The U.S. Energy Information Administration (EIA) has launched STEO, a short-term energy outlook data browser providing analysis and visualization of historical and forecast data from its short-term energy outlook service. STEO covers US energy production, consumption, inventories, imports, exports and prices.
Blue Marble Geographics’ GeoCalc 7.0 software development kit is now compatible with Microsoft’s .NET 4.0 architecture and includes a new ‘area of use’ polygon extension, an updated tidal datum model and a new ‘concatenated’ coordinate transform class.
Speaking at the 2014 Safe Software user conference in Vancouver earlier this year Jerrod Stutzman showed how Safe’s FME flagship is used to manage GIS data synchronization at Devon Energy. The goal was a centralized spatial system for storing and displaying Scada data along with desktop and mobile mapping and ‘Google-like’ search and performance. Devon’s ‘spatial reasoning system’ joins scada data to its ArcSDE spatial database of record leveraging the OpenGeo Suite. Apache Solr provided the search engine.
Devon developed its mobile apps using FME for data creation and synchronization. The open source software stack works across Devon’s four million feature well dataset which is rendered ‘quite fast.’ PostGIS can store all three well geometries on one row, reducing database complexity and cost. FME Server handles scheduling and failure reporting via email.
SEAM, the Society of Exploration Geophysicists (SEG) Advanced Modeling Corporation is looking for partners in a new Life-of-field project spanning geology, engineering and geophysics. The project is to develop an ‘industrial scale’ synthetic 4D data set for researchers. The 3½ year project is set to kick off early in 2015 with a life-of-project price tag of $210,000 per member.
Eni Norge, Statoil, Gdf Suez E&P Norge, OMV Norge and the Norwegian Coastal Administration have teamed with Aptomar to develop technology and a communication infrastructure for offshore oil spill detection and management. The ‘multi-million kroner’ project will allow Aptomar to develop its ‘Securus’ system and facilitates integration of multiple surveillance sources into Aptomar’s tactical collaboration and management system (TCMS). The JIP is expected to end this year.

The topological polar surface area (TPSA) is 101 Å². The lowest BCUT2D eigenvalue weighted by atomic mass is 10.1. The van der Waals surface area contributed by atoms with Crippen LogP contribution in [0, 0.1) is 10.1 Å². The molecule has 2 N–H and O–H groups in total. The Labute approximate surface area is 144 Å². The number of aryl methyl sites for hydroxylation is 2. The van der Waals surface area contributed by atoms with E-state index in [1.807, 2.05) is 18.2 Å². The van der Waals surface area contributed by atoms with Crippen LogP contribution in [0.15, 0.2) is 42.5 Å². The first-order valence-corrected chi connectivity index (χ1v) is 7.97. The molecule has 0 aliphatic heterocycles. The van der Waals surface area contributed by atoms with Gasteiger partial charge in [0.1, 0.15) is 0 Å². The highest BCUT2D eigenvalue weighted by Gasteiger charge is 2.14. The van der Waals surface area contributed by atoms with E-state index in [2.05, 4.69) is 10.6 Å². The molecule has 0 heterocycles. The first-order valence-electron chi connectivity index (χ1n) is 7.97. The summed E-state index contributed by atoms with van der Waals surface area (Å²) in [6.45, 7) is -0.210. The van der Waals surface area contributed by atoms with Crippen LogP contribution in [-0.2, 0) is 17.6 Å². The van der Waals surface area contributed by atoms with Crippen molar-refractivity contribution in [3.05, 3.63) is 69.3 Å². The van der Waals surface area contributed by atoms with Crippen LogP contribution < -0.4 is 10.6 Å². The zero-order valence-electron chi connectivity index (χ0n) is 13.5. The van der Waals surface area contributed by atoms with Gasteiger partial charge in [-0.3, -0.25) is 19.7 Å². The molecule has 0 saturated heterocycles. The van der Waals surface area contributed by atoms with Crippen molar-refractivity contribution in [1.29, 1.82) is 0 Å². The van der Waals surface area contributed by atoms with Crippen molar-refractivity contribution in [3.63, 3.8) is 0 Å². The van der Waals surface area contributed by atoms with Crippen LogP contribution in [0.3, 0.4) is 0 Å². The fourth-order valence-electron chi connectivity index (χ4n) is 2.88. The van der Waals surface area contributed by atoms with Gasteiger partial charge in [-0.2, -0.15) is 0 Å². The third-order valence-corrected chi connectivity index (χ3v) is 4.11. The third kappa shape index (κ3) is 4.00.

Norway’s Force technology accelerator has announced the following ‘open’ projects: Safari 3 (virtual outcrop geology), GPlates (improving exploration with plate tectonics) and RM3D (geologically focused reservoir modelling).
It would be great to be able to report that SMi’s Big Data & Analytics for E&P conference held earlier this year in London offered in-depth presentations of the application of big data/analytics (BDA) in oil and gas but this was not really the case. The conference included some familiar faces and presentations that were somewhat shoehorned into the big data theme. This makes us ask whether a) big data is already part of the upstream’s way of doing business or b) the big data movement has little to offer the sector or c) the technology is so promising that nobody wants to talk about it in a public forum.